Some reflection on use of Github as an issue tracker, two weeks in

Two weeks ago, I started using Github as an issue tracker to keep track of things that I intend to do. So far so good. According to its tally, I've closed 139 issues and have 88 open issues. Here's some reflection on that use.

I started up with Github in part because I have an infatuation with new technologies for self-organization, and this was the latest in a series of attempts to get my life in order. I've tried systems on paper, a bunch of electronic systems, various gizmos, you name it I've probably either done it or considered it. There's a piece of me that expects that this is a temporary enthusiasm and that I'll be printing out some of this before I close my Github account down. But while that temporary enthusiasm lasts, it's been a pretty good run.

I've tried to work the process in parallel with an "inbox zero" approach of getting tasks out of my inbox and into my issue tracker. At the moment the inbox is down to five, and it's probably ten minutes work to get it back to zero. It's been nice not having an infinite inbox to plow through, and often that has meant that when there's a quick answer to something that I can dash it off and get back to zero status for a while. That feels good.

As I've used the system what has evolved into a routine is labeling each task, so that everything has a proper color code. "Housekeeping" is bright yellow, "finance" is green, "connect" is blue, and so forth. Obtaining sensible and non-overlapping categories is a challenge, and that will probably continue to evolve slowly over time. An item can be in more than one category and it's easy to switch categories so there's no burden of getting it wrong permanently.

The goal in these categories is to identify some kind of balance among all of the various things I'm trying to take on and not to let any one part of my efforts get out of line with the others. For example, earlier this week I noticed that the "finance" category had 11 outstanding tasks and 2 completed tasks, whereas the "connect" category had twice as many completed tasks as outstanding. If things are going to pile up in my life, I want them to pile up evenly, and it's always reasonable to look at the category with the most tasks and do a quick review and see if there's anything easy to lop off.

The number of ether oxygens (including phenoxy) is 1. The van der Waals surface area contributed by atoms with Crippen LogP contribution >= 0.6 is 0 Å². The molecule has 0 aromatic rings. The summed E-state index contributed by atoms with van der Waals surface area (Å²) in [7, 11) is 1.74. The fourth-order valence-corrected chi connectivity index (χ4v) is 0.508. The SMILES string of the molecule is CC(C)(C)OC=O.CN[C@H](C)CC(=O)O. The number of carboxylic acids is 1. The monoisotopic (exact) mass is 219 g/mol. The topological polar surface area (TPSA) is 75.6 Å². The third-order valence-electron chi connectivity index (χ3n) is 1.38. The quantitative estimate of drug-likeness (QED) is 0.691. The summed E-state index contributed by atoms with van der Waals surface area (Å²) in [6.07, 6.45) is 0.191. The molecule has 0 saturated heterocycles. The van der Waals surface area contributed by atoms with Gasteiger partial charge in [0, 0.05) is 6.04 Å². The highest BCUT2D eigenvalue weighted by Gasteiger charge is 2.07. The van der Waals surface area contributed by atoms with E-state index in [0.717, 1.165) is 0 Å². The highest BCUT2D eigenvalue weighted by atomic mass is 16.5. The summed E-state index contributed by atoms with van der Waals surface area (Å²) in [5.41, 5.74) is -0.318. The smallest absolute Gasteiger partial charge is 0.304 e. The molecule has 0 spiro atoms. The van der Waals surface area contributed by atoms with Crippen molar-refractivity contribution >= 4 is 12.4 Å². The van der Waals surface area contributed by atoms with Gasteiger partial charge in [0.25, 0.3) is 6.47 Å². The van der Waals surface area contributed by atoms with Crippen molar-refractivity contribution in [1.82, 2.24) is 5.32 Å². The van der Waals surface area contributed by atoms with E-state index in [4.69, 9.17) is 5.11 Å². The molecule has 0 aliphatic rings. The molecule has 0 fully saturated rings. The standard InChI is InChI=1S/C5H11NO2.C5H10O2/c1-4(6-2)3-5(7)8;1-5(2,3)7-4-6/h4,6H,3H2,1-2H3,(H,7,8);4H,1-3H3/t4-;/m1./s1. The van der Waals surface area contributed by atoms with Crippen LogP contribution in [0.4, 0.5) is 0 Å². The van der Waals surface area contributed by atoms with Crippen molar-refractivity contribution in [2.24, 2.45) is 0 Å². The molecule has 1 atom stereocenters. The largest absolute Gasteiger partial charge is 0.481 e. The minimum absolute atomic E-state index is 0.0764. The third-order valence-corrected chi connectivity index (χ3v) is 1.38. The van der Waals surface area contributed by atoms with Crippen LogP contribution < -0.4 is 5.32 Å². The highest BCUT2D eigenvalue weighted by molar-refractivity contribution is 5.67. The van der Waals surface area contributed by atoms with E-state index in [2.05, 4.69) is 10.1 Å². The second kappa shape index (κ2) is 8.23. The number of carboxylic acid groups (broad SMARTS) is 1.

A memorable success in this ongoing struggle to keep things in order is the ongoing task of cleaning the basement, which somehow went from being tidy to being a mess over the last few years, and which is inhabited by way too much in the way of dead electronics. A whole string of tech support tasks were gated behind being able to get a good backup of my Mac, and in the process of cleaning the basement I realized that I had a Firewire cable entangled in amongst dozens of old and useless power adapters. A bit of cable unsnagging and I was able to plow through half a dozen system upgrade issues that had piled up, all dependent on one another.

Github has a remote access application to its issue tracker from mobile devices, so at least in theory I should be able to manage the list from my smart phone. Alas, issue #1 is "get a new smart phone", since my elderly Blackberry is more of a dumb phone than anything these days. The Android app is serviceable if a bit clunky feeling, and I'll see how the iPhone/iPad app compares. In practice it's not 100% necessary to sync up with tasks the instant they come to mind or are completed, and paper still comes in handy when compiling the short list of things to do next or brainstorming new ideas that might eventually get done.

Of course I haven't done everything I set out to do; no one could. What I figure is that there's some happy number somewhere more than 100 and less than 150 of things that I might want to do or need to do soonish, and that if I set my mind to it I can write down enough stuff so that there's always something easy to pick from that is useful. The harder tasks (that new phone, and all of the choices around it) gravitate to the bottom of the list, and you can sort through the bottom just as easily as you can sort through the top. I'm not convinced that this is the only way or even the best way to feel like I'm staying on top of the world, but it's really nice and reassuring that I can look at the "closed issues" list and say "yes, I did that".

Related articles

"issue tracker", a github project for personal productivity
Task surfing, which is to say not multitasking, with github
Dreams of 'Open' Everything
GitLab 4.0, a Clone of GitHub, Is Available for Download
The Octoverse in 2012 – GitHub Blog

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